Taco Hoekwater
MAPS 2000.1 (English/Dutch)
MAPS 24, 2000, 1-92
maps.pdf (1236kb)
NTG's magazine

Taco Hoekwater, Siep Kroonenberg
Redactioneel (Dutch)
MAPS 24, 2000, 1
01.pdf (29kb)

NTG bestuur
NTG- en TeX Info (Dutch)
MAPS 24, 2000, 2
02.pdf (18kb)

Maarten Gelderman
Praten met drukkers — Een coproduktie van de MAPS-redaktie en het NTG-bestuur (Dutch)
MAPS 24, 2000, 3-6
03.pdf (49kb)
drukkers, PostScript, DocuTech
Een beschrijving van de perikelen rondom het aanleveren van PostScript output aan een drukker.

Sven A. Bovin
LaTeX met één toets vanuit vi (Dutch)
MAPS 24, 2000, 7-8
04.pdf (37kb)
shell script, vi, LaTeX, Unix
De ontstaansgeschiedenis van een shell script om vanuit vi met één toets LaTeX op te roepen en, indien nodig, xdvi te starten voor het previewen.

Siep Kroonenberg
Building a TeX installation for distribution (English)
MAPS 24, 2000, 9-11
05.pdf (72kb)
texmf tree, Windows, Linux, Perl, Configuration
At Kluwer Academic Publishers we use TeX for typesetting journals. Since there are obvious advantages to using a standardized distribution, we provide our typesetters with one on CD. This article describes the principles of this setup.

Thierry Bouche
Typesetting modern & contemporary poetry with LaTeX (English)
MAPS 24, 2000, 12-26
06.pdf (464kb)
TeX: a typesetting engine limited to scientific publishing? Where would be the fun?

Yannis Haralambous, John Plaice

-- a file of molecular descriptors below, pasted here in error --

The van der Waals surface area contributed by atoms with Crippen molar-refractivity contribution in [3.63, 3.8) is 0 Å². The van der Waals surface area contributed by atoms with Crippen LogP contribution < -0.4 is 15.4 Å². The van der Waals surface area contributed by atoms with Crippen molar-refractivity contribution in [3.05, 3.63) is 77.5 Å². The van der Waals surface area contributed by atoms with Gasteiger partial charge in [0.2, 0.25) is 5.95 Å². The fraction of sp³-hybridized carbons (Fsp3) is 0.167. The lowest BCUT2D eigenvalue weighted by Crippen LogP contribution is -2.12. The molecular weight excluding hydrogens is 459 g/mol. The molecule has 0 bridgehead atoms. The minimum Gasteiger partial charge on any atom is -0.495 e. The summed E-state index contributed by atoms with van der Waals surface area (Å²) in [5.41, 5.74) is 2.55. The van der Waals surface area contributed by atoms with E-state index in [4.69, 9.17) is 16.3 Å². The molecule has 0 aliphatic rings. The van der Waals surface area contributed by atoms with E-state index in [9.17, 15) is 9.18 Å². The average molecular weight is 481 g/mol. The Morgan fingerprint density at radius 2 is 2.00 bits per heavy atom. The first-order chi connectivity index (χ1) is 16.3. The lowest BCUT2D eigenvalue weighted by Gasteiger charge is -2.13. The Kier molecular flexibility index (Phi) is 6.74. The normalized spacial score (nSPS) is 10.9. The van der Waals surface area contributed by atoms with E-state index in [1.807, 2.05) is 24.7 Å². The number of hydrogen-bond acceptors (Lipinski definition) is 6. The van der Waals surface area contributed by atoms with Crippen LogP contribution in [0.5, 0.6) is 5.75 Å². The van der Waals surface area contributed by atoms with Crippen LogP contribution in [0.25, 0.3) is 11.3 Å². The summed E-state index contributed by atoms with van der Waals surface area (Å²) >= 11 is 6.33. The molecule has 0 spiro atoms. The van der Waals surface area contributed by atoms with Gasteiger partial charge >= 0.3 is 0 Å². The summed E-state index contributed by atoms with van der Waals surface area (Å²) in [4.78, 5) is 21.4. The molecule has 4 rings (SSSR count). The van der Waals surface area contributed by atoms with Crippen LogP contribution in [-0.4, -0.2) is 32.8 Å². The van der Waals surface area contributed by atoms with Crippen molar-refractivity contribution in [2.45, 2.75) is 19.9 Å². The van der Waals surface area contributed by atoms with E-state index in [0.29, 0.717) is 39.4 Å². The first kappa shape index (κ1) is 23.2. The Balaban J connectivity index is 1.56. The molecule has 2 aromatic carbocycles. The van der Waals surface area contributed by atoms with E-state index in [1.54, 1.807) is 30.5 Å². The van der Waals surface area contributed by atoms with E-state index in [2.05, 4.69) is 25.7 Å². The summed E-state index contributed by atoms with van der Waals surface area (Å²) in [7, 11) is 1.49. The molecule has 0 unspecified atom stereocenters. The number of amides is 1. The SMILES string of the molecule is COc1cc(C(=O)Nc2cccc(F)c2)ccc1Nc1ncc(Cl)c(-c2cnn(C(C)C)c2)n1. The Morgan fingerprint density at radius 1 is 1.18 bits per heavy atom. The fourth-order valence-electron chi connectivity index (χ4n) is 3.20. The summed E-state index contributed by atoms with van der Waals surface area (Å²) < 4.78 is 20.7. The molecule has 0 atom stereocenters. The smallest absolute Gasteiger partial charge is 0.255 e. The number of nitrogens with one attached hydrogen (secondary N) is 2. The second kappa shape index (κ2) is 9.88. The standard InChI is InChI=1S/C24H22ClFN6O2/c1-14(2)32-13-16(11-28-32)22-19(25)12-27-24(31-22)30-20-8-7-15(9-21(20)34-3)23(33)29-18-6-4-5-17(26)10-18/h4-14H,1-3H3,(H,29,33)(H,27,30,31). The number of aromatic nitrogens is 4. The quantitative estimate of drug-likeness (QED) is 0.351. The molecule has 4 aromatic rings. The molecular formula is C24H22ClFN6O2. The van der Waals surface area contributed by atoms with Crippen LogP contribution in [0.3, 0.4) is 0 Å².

The Design and Use of a Multiple-Alphabet Font with Omega (English)
MAPS 24, 2000, 27-37
07.pdf (168kb)
Omega, Multiple-Alphabet Font, omlgc
The Omega project aims to offer open and flexible means for typesetting different scripts. By working at several different levels, it is possible to offer natural support for different languages and scripts, and strictly respect typographical traditions for each of them. This is illustrated with a large PostScript Type 1 font for the commonly used left-to-right non-cursive alphabets, called omlgc (Omega Latin-Greek-Cyrillic). This font, which more than covers the Unicode sections pertaining to those alphabets, as well as those of IPA, Armenian, Georgian and Tifinagh (Berber), is built—virtually—out of smaller glyph banks. The Omega typesetting engine, based on that of TeX, is used to print documents using this font. The characters can be accessed either directly, or through the use of filters, called Omega Typesetting Processes (OTPs), which are applied to the input stream.

Erik Frambach